Here's what Jerome Powell's critics and defenders have been saying as the Fed gets ready to possibly raise rates for the last time in the current cycle
- Fed Chair Jerome Powell has faced mounting criticism for his leadership of the US central bank.
- Critics have blasted the Fed for responding too late to inflation and now being on the brink of causing a recession.
The economy may be teetering on the edge of a recession — and a lot of people are blaming Jerome Powell.
Lately some of his biggest critics have been politicians, both Republican and Democrat, who say the leader of the US central bank is botching the job.
"He has had two jobs. One is to deal with monetary policy. One is to deal with regulation. He has failed at both," Senator Elizabeth Warren said days after the fall of Silicon Valley Bank. Warren was among the chorus of commentators who said the turmoil was partly a consequence of the Federal Reserve's policy actions as it aggressively tightened interest rates in 2022 after nearly a decade of ultra-loose monetary policy.
"He's done a horrible job. So when you go buy gas, and when you to the grocery and pay the rent, you can thank Jay Powell … for this ridiculously high inflation," Senator Rick Scott said a few weeks after the SVB crash.
Even the person who appointed Powell to lead the central bank, former president Donald Trump, has expressed his disapproval.
"I was not a big fan of Powell," Trump said in an interview with Fox last month. "He was recommended by some people [for Fed chair]. I didn't like him. He's too interest-rate-happy."
What are his critics saying?
The big criticism that Powell faces is that he was too slow in addressing inflation.
Low interest rates, particularly when the economy was shuttered during the COVID-19 crisis, rejuvenated markets and led stocks to new highs in 2021, but Powell's reluctance to raise rates is the source of the most withering criticisms chasing him today.
When inflation began to rise in 2021 — partly from the effects of the Fed's monetary easing during the pandemic — messaging from Powell and the Fed was that rising prices were a "transitory" phenomenon, a description the Fed would be forced to abandon as it confronted the painful reality that prices weren't coming back down. Inflation would go on to notch a 41-year-high in the middle of last year, and Powell himself admits that prices still remain "much too high."
Now the Fed is faced with a dilemma critics say is one of its own making. Raise rates too fast and too far, and recession is almost guaranteed. Not far enough and inflation becomes entrenched.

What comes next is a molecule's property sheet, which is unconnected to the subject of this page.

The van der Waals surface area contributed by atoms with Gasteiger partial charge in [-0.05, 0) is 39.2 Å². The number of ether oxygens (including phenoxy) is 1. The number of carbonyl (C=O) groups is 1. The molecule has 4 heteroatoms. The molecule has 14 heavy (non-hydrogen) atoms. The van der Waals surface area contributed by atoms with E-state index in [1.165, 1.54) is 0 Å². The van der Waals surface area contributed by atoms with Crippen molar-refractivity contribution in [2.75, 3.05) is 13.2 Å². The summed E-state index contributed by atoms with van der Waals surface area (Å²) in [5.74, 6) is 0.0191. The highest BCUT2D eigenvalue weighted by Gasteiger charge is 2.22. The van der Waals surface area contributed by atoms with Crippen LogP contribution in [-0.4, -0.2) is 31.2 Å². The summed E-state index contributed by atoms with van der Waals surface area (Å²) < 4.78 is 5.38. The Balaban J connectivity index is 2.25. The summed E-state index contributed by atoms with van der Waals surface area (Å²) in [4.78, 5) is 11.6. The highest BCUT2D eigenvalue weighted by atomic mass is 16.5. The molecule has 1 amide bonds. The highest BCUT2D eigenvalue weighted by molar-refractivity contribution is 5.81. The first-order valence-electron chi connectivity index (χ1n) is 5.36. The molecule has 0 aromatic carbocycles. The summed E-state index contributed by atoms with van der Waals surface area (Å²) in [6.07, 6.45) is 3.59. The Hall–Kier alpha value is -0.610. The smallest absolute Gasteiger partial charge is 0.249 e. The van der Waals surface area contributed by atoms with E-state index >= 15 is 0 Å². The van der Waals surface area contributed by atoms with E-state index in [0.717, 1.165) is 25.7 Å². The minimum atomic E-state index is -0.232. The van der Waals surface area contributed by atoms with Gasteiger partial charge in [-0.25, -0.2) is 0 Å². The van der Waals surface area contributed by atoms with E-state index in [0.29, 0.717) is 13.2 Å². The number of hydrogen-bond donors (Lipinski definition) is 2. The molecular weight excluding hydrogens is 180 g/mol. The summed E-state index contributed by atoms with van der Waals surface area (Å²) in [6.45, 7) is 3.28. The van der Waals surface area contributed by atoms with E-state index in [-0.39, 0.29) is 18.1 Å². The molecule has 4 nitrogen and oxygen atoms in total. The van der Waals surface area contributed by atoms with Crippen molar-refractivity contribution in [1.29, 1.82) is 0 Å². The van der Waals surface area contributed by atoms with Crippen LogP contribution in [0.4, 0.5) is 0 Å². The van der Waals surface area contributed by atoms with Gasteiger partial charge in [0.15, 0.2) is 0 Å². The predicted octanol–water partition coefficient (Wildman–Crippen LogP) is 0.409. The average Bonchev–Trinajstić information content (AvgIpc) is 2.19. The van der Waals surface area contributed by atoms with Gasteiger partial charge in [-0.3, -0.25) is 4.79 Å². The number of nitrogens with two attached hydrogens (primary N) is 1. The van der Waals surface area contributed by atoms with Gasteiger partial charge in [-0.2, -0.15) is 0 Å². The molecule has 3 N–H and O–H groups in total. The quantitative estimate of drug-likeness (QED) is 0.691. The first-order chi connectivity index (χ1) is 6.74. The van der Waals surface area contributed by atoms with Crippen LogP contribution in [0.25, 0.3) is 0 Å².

One big critic has been top economist Mohamed El-Erian. In a recent interview, El-Erian compared the Fed's monetary policy to driving in fog at maximum speed, and then suddenly slamming on the brakes.
"Do we expect accidents when someone drives like that? Yes. And we do, we've gotten financial accidents. To me, this doesn't come as a surprise at all," he said. "The hope is we don't get a big economic accident."
Does Powell have his defenders?
With so many economists, academics, and politicians lobbing criticisms at the central bank chief, it can be hard to find a commentator out there who's got a kind word for the job Powell has been doing.
A few, however, say that he's doing the best he can given the unprecedented circumstances.
"I think J. Powell's done a pretty good job," billionaire Carlyle co-founder David Rubenstein said in a recent interview with CNBC, pointing to the Fed's review of economic data when making policy decisions and Powell's transparency with markets. Unlike previous central bank chiefs, Powell doesn't communicate in "Fedspeak," Rubenstein said, as his comments are generally jargon-free and can be easily understood by the general public. "He tells you pretty much what he's going to do, and then he explains it afterwards. The Fed used to not do that."
Other colleagues say his calm demeanor is fitting for someone in the driver's seat of the economy — especially in the face of the current storm of macro conditions.
"I never saw him lose his temper," former Dallas Fed President Richard Fishertold the Washington Post. "Jay doesn't promote himself like so many do in Washington. He likes to do the unglamorous jobs."
Is a "soft landing" of the economy still possible?
The result of Powell's botched job, critics say, is that the Fed will steer the US economy into a so-called "hard landing," or a deeper recession that would have been the case if Powell was on the ball sooner when it came to inflation.
However, some commentators say it's still possible the economy may not tip into a recession, and that the Fed ultimately has made the right policy moves over the last year.
Prices have been on a steady downtrend since mid-2022, and despite high interest rates, the labor market and consumer spending has remained fairly robust.
"You simply don't have recessions when the employment backdrop is that strong and the consumer remains healthy," Ryan Detrick, Carson Group's chief market strategist previously told Insider.
Even El-Erian, who has repeatedly bashed Powell's leadership over the past year, admitted there was "no reason" for the US to tip into recession unless the Fed was guilty of another policy misstep.
"It's going to play out over several quarters. It's not a sudden stop, it's not 2008," he said of a potential recession.
Experts say that a recession will largely depend on the trajectory of the Fed's rate hikes, and whether tightening financial conditions will squeeze the US into a downturn.
Markets are now pricing in an 85% chance that the Fed hikes rates 25 basis-points at their next policy meeting this coming week, according to the CME FedWatch tool, before likely pausing and then ultimately cutting rates later in the year.
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